KB: What was your querying process like?

CC: I met my agent through one of his existing clients, who had read City of Bones and recommended it to him. He suggested I query him, so I did. I knew I was interested in having him represent me anyway because his client list was impressive and I liked that he only repped kids/YA.

KB: How do you deal with writers block?

CC: I think sheer terror. I’m afraid of what my publisher might do to me if I miss my deadline.

KB: What is your ideal writing atmosphere?

CC: Writing in a big room, lots of comfortable chairs, with other writers around, also working on their projects and filling the room with a feeling of creativity at work.

KB: And TWFT’s token ridiculous interview question – What is your favorite flavor of jelly bean?

CC: Cinnamon.

Thanks again for answering our burning questions, Cassandra!
Check out Cassandra Clare’s bestselling Mortal Instruments trilogy for some kick-ass angel warriors, fantastic world-building, and plenty of romance.

The Journey to Agenthood (Agentdom? Agentedness?)

May 28, 2009 at 9:03 AM | Posted in Agents, Authors, Editing, Life, Publishing, Queries, Uncategorized, Writing, Writing Advice, YA | 14 Comments

Okay, so I was asked by a few of my fellow Twifties to type up a post about my experience over the past few weeks. When I asked what to write about, they told me just to write a story, so that’s what I’m going to do. Here’s my story for any who might be interested.

Here’s the short version: I got an agent!

But, come on, let’s face it—no one wants the short version in these matters, now do they? So let’s get on with the story, shall we?

Let me start by saying that this did not just happen over night. I didn’t just write a novel and suddenly get an agent, as many might believe when learning that I’m just a few months shy of eighteen. On the contrary, I’ve been writing for many, many years. Since I’ve been able to spell, I’ve been writing stories. I wrote my first full novel at ten, which I later realized was a Harry Potter rip off. I wrote another at thirteen (also a Harry Potter rip off), and there were several unfinished manuscripts littering that path along the way. But let’s fast forward, shall we? Kids are cute and all, but you’re not reading this to learn about my childhood. So, at sixteen, I wrote my first non-rip off novel, A Face In the Crowd. It was contemporary YA, and I was so proud of it when I finished. For that novel, I started doing research about publishing. I learned about the dreaded query letter, I discovered that to be published by a big house you need this elusive thing called an agent, and I found a little website called AbsoluteWrite that helped me along the way.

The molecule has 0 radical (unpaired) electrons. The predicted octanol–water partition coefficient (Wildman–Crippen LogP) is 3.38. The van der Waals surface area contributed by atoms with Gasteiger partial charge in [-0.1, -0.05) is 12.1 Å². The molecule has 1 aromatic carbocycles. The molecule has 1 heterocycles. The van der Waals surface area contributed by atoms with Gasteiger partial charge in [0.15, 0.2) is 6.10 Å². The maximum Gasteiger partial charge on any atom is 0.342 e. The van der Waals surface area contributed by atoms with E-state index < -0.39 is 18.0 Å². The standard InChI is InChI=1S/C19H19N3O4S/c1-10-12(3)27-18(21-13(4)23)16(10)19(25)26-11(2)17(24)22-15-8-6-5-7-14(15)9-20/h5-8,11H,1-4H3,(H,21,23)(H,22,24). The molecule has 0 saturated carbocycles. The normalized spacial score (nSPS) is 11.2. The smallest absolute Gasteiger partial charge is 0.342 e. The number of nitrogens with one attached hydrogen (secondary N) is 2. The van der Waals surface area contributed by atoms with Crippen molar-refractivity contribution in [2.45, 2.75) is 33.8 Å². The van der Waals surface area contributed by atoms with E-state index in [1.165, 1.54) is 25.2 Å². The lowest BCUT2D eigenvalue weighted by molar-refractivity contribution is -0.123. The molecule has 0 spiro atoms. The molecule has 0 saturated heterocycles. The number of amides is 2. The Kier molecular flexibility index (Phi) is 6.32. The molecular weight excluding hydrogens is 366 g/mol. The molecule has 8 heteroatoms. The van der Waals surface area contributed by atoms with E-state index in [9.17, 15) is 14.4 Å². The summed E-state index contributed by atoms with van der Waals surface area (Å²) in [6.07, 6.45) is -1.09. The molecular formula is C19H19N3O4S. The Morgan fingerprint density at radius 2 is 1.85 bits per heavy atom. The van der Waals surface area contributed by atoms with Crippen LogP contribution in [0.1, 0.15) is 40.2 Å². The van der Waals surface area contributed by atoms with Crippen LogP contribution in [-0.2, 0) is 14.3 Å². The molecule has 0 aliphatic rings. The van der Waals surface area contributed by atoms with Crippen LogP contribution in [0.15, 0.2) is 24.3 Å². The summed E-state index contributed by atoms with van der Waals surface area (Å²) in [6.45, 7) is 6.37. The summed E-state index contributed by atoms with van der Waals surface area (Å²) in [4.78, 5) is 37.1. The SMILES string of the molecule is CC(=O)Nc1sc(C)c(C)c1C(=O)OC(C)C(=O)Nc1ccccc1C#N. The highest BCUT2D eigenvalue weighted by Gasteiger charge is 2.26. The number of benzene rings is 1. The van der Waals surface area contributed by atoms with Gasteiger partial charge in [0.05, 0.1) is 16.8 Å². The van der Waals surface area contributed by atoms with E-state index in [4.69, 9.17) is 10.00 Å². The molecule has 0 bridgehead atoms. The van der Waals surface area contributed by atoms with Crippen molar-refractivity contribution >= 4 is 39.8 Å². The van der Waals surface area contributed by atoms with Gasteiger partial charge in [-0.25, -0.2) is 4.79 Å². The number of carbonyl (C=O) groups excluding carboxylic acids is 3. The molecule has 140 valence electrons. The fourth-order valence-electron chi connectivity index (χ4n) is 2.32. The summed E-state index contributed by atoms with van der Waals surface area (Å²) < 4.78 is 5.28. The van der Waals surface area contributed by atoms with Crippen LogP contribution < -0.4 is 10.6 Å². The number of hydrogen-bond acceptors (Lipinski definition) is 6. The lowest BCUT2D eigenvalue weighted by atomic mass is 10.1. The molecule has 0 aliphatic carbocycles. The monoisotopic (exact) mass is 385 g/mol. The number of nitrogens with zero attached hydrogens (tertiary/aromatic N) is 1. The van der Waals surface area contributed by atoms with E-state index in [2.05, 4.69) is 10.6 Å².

I sent out a few poorly written queries for A Face in the Crowd, but not that many. Each and every response was a rejection—not a single request. So I quit and decided to revise my query letter to try again later. In the mean time, I started a new project called The Duff. I posted a few of my sample chapters on AbsoluteWrite, and the response was fantastic. So much helpful criticism! And I was quickly falling in love with my main characters, and I had others telling me they loved them too. This support pushed me to write more. Looking back and rereading, I realize that A Face in the Crowd, while not bad, is not up to par. Perhaps I’ll revise and rewrite in a few years, but I’m not planning on it yet. Besides, Lauren Myracle claims to have written five novels before getting her debut, Kissing Kate published, so I’m very happy I didn’t get discouraged back then.